If we have a giant fact table and want to add a new dimension, we can do it like this:


ALTER TABLE [GiantFactTable]
CONSTRAINT [temp_DF_NewDimValueId] DEFAULT (-1)
WITH VALUES -- table is not actually rebuilt!

ALTER TABLE [GiantFactTable]
ADD CONSTRAINT [FK_GiantFactTable_NewDimValue]
FOREIGN KEY ([NewDimValueId])
REFERENCES [NewDimValue] ([Id])

-- drop the default constraint, new INSERTs will specify a value for NewDimValueId column
ALTER TABLE [GiantFactTable]


NB: all of the above only manipulate table metadata and should be fast regardless of table size. Then we can run a job to backfill GiantFactTable.NewDimValueId in small transactions, such that the FK is not violated. (At this point any INSERTs/UPDATEs - e.g. backfill operation - are verified by the FK since it's enabled, but not "trusted")

After the backfill we know the data is consistent, my question is how can SQL engine become enlightened too? Without taking the table offline.

This command will make the FK trusted but it requires a schema modification (Sch-M) lock and likely take hours (days?) taking the table offline:

ALTER TABLE [GiantFactTable]

About the workload: Table has a few hundred partitions (fixed number), data is appended to one partition at a time (in a round-robin fashion), never deleted. There is also a constant read workload that uses the clustering key to get a (relatively small) range of rows from one partition at a time. Checking one partition at a time, taking it offline, would be acceptable. But I can't find any syntax to do this. Any other ideas?


A few ideas come to mind but they aren't pretty:

Redirect workloads and run check constraint offline

  1. Create a new table with the same structure.
  2. Change the "insert" workload to insert into the new table
  3. Copy the data from the partition used by the "read" workload to the new table (or a third table with the same structure)
  4. Change the "read" workload to use the new table
  5. Run alter table to check the constraint and let it take as long as it needs
  6. Change the both workloads back to the main table.
  7. Insert the new rows back into the main table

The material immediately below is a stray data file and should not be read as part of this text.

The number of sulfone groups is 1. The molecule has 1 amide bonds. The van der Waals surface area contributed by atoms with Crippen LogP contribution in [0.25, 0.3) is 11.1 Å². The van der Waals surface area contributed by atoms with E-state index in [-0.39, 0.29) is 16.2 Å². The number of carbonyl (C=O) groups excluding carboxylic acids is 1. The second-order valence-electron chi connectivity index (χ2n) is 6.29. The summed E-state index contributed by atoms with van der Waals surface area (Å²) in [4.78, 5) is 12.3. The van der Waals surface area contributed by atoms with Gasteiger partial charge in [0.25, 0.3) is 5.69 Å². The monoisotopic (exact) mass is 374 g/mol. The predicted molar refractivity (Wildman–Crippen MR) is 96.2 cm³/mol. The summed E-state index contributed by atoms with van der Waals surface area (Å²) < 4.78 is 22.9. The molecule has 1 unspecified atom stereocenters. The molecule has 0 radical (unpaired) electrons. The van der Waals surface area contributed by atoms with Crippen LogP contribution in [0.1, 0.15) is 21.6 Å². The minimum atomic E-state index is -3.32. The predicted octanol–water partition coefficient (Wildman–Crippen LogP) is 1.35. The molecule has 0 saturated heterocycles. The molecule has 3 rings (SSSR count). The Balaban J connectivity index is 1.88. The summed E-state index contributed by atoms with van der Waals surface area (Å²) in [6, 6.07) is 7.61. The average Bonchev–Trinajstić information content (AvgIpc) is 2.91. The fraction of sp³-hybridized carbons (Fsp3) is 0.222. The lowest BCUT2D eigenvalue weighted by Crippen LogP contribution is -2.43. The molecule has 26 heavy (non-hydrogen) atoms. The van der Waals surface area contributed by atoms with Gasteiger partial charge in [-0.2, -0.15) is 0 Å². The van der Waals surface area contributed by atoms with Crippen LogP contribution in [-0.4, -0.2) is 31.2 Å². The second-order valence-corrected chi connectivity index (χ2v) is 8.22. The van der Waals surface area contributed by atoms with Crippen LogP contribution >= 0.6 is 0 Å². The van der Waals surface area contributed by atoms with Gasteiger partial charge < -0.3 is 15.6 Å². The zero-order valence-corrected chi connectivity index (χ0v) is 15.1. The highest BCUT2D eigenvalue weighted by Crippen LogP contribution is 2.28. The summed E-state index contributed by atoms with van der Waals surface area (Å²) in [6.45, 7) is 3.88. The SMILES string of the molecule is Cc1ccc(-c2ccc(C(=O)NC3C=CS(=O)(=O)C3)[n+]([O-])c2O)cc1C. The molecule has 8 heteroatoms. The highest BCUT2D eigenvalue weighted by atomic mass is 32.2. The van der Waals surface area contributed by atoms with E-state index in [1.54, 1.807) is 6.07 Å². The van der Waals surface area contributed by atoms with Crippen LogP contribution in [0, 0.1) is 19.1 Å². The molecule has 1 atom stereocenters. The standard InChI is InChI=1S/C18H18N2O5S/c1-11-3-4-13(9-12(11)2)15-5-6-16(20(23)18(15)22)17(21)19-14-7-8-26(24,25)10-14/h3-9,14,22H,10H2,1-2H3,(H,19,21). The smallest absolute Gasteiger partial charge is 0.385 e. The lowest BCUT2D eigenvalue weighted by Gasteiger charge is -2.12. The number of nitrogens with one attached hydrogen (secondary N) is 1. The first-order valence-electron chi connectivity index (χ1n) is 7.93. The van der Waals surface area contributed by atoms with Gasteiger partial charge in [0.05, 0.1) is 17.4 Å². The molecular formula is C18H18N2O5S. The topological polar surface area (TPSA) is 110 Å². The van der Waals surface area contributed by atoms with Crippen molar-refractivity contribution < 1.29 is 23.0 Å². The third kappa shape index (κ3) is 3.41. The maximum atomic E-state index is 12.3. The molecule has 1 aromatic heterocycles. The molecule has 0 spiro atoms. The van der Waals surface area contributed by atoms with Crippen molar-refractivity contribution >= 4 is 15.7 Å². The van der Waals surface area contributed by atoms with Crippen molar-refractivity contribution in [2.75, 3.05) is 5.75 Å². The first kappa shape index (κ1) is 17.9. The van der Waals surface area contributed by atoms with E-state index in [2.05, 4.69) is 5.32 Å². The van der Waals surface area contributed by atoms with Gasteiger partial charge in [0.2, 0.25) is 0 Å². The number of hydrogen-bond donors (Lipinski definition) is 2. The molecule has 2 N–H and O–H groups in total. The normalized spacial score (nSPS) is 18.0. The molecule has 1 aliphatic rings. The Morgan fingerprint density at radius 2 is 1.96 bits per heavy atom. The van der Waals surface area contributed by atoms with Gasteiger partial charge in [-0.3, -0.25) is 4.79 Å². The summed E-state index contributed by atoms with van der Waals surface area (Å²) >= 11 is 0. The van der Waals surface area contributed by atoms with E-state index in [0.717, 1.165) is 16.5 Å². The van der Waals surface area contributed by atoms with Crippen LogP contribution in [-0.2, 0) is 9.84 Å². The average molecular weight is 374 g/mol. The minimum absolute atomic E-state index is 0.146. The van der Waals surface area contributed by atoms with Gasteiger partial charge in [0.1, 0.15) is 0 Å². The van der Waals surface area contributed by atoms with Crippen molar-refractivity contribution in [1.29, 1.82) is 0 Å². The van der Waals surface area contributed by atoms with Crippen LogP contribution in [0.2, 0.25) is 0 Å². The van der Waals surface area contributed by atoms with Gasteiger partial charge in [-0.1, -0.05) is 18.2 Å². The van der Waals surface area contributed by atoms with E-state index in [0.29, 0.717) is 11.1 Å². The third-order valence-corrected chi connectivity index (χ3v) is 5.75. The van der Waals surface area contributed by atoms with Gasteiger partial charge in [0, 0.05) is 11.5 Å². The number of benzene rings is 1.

8. Drop new table(s)

A variation on the above is to switch the relevant partition to the new table in step 3. That should be faster than copying the data but I think you will have to copy (and not just switch) the data back after the constraint has been checked.

Insert all the data into a new table

  1. Create a new table with the same structure and constraint enabled
  2. Change the "insert" workload to the new table
  3. Copy all the data from old to new table in batches and wait as long as it takes to complete
  4. Change the "read" workload to the new table. If step 3 takes too long and the "read" workload needs rows that have only been inserted into the new table, you will have to manage this changeover manually.
  5. Drop old table

Use index to speed up constraint check?

I have no idea if this works but you can try to create a non-clustered index on the foreign key column. Also make sure there's an index on the relevant unique key on the table referenced by the foreign key. The alter table command might be able to use them to speed up the check (at least by minimizing IO compared to doing a full table scan). The indexes, of course, can be created online to avoid any disruption.

  • The second idea could certainly work, it also certainly helps that in this case all readers use a view for this table (it joins the fact table with its dimensions and helps with partition elimination). If the view is updated to something like SELECT * FROM GiantFactTable_old UNION ALL SELECT * FROM GiantFactTable the readers will be none the wiser. – Serguei Nov 8 '13 at 19:27
  • Also of significance, is that the second suggestion doesn't require additional temporary storage to implement. (this is a giant table after all!) – Serguei Nov 8 '13 at 19:36

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